Threat of German recession is positive for Brexit deals

UK Prime Minister Boris Johnson is hopeful of achieving a successful Brexit negotiation as he meets with German Chancellor Angela Merkel, helped by the possibility of a German recession.

Meeting in Berlin this week, Johnson, who was elected in mid-July, was given 30 days by Merkel to find a solution to the Irish backstop dilemma, which would prevent a hard border between Northern Ireland and Ireland.

Johnson said he was happy with that timetable and thought it would be workable for the UK.

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“You have set a very blistering timetable of 30 days, if I understood you correctly, I am more than happy with that,” he said.

Nigel Green, chief executive of financial advisory group deVere Group, said previously Germany had had a ‘united front’ with the rest of the European Union but that the threat of recession was causing it to reconsider.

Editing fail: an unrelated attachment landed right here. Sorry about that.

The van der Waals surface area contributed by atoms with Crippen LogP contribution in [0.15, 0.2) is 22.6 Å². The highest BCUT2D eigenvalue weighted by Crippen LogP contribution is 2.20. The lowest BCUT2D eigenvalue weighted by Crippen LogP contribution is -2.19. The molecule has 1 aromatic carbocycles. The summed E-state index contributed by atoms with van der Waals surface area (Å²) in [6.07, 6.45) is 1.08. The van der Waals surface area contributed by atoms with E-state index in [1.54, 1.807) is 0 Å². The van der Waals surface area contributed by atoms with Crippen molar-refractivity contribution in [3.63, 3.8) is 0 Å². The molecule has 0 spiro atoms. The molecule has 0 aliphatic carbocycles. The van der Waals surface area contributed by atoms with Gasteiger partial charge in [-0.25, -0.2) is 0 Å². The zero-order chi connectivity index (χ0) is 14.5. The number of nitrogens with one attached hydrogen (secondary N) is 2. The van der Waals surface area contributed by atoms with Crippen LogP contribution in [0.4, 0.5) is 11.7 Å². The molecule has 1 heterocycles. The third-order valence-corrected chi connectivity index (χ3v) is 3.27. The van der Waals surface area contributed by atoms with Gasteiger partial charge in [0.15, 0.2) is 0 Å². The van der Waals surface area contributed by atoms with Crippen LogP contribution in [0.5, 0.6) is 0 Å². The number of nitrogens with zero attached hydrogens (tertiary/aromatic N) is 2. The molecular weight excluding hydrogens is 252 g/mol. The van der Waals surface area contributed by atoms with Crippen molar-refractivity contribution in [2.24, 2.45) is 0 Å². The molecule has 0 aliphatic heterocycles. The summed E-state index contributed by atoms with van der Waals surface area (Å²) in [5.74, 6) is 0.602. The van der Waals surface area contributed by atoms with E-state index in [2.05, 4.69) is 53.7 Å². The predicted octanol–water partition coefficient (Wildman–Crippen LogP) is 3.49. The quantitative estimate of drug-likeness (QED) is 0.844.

The German Bundesbank was warned a slump in exports, Brexit and the US/China trade war were among factors responsible for a 0.1 per cent drop in GDP in the three months to June. Forecasts of annual growth of 0.5 per cent were likely to be downgraded to 0.2 per cent. 

Green said: “I would suggest that the reason a ray of hope has appeared in what has until been a united front from EU member states against Britain’s Brexit stance is because a recession is looming over Germany – the EU’s largest economy – meaning both sides need a good and fair deal more than ever.

“The reason why Boris Johnson’s Brexit plan may appear to be gradually gaining traction is not that he is a genius strategist, it is because of the economic headwinds gathering over the EU.”

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